Police have said they’re waiting for the results of an autopsy before confirming the identities.

The two men were named as suspects in the deaths of Deese and Fowler, and were charged with second-degree murder in the killing of Leonard Dyck, a university lecturer from Vancouver.

Alan Schmegelsky told Australia’s “60 Minutes” TV program late last week that he won’t believe his son is a murderer until he gets facts, saying he knows how the families of the victims feel.

“I’m so sorry for what’s happened. Whether it’s my son or whether it’s something else, we don’t know. I have just lost my son. I know exactly how you feel,” Schmegelsky told the program.

“It hurts a lot. He was my only child. I’ll never get to hug him again. I’ll never get to tease him again. I’ll never get to spend a minute with him again.”

“At least I know where he is. His troubles are over.”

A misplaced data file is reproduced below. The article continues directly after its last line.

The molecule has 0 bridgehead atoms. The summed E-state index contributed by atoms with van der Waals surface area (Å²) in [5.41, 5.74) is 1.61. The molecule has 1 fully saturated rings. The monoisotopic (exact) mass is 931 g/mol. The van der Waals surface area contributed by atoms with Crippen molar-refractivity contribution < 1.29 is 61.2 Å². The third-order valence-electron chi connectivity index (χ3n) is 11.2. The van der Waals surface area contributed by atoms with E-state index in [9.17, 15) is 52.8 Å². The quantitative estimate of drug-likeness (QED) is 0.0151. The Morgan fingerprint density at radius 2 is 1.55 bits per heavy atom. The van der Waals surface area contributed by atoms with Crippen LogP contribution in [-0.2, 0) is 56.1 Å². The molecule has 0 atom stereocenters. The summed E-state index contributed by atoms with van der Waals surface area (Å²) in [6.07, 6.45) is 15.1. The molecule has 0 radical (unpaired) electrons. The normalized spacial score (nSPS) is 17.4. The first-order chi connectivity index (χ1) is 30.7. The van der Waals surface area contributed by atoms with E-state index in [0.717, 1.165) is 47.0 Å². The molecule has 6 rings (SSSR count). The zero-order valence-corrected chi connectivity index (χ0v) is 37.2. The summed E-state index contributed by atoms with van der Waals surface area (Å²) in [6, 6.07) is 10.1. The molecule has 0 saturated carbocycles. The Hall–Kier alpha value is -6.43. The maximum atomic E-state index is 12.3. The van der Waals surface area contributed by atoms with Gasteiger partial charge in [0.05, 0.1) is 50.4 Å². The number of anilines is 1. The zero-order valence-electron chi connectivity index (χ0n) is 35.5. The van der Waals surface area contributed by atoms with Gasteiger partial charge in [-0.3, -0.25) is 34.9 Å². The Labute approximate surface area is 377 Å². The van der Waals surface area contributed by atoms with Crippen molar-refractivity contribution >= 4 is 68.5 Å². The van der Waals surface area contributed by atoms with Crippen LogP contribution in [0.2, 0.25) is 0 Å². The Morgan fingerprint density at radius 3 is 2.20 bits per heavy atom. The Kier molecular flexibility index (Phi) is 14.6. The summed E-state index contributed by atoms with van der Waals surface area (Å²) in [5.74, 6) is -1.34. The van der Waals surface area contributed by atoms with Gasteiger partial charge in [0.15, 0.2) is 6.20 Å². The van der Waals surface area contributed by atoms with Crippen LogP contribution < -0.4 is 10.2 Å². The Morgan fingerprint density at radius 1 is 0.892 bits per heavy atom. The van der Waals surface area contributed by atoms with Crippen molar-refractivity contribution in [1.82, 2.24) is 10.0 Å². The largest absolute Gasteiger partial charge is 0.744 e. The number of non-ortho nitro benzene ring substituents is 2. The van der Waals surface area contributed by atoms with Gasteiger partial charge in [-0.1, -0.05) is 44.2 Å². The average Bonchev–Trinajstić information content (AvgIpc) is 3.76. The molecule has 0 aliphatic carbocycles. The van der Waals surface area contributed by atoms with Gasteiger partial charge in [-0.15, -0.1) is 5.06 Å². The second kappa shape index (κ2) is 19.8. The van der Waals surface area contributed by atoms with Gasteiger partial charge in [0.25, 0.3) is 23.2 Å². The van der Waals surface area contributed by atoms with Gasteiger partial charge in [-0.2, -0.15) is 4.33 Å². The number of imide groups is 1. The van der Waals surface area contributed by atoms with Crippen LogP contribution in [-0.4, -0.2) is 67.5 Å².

When reached via Facebook on Sunday and asked about his response to Deese’s post, Schmegelsky said she could go on “60 Minutes” and that he could arrange it.

“I manned up. I have nothing to hide,” he wrote.

While police were still hunting for the pair, Schmegelsky sent a 132-page book to reporters about his own life. He described it as a novelization of his son’s troubled life and his numerous encounters with police and courts, and said he wanted to highlight how what he called a “broken system” shaped him and Bryer.

READ MORE: B.C. murder suspect’s father reveals details of troubled life in book